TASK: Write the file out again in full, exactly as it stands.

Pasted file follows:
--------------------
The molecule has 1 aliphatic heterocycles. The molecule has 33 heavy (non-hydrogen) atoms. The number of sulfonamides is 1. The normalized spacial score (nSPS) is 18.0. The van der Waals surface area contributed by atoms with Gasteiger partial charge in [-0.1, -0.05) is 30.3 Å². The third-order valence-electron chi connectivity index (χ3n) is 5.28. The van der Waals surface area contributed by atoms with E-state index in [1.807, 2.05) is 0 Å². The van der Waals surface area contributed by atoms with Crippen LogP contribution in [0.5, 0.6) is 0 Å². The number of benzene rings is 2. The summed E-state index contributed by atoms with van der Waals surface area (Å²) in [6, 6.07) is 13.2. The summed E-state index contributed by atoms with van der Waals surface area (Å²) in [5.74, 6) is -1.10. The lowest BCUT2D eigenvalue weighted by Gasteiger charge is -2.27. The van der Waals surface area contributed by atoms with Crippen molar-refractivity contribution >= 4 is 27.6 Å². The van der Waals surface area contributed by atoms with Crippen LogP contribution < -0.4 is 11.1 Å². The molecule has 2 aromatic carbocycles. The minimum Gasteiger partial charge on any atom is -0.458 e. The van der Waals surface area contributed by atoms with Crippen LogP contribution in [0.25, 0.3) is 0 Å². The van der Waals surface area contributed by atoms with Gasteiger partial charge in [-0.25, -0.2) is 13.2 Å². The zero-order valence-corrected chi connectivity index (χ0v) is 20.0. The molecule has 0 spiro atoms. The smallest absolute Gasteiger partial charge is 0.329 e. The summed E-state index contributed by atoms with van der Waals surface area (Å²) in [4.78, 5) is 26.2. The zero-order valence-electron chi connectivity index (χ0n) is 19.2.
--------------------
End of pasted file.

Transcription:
The molecule has 1 aliphatic heterocycles. The molecule has 33 heavy (non-hydrogen) atoms. The number of sulfonamides is 1. The normalized spacial score (nSPS) is 18.0. The van der Waals surface area contributed by atoms with Gasteiger partial charge in [-0.1, -0.05) is 30.3 Å². The third-order valence-electron chi connectivity index (χ3n) is 5.28. The van der Waals surface area contributed by atoms with E-state index in [1.807, 2.05) is 0 Å². The van der Waals surface area contributed by atoms with Crippen LogP contribution in [0.5, 0.6) is 0 Å². The number of benzene rings is 2. The summed E-state index contributed by atoms with van der Waals surface area (Å²) in [6, 6.07) is 13.2. The summed E-state index contributed by atoms with van der Waals surface area (Å²) in [5.74, 6) is -1.10. The lowest BCUT2D eigenvalue weighted by Gasteiger charge is -2.27. The van der Waals surface area contributed by atoms with Crippen molar-refractivity contribution >= 4 is 27.6 Å². The van der Waals surface area contributed by atoms with Crippen LogP contribution < -0.4 is 11.1 Å². The molecule has 2 aromatic carbocycles. The minimum Gasteiger partial charge on any atom is -0.458 e. The van der Waals surface area contributed by atoms with Crippen LogP contribution in [0.25, 0.3) is 0 Å². The van der Waals surface area contributed by atoms with Gasteiger partial charge in [-0.25, -0.2) is 13.2 Å². The zero-order valence-corrected chi connectivity index (χ0v) is 20.0. The molecule has 0 spiro atoms. The smallest absolute Gasteiger partial charge is 0.329 e. The summed E-state index contributed by atoms with van der Waals surface area (Å²) in [4.78, 5) is 26.2. The zero-order valence-electron chi connectivity index (χ0n) is 19.2.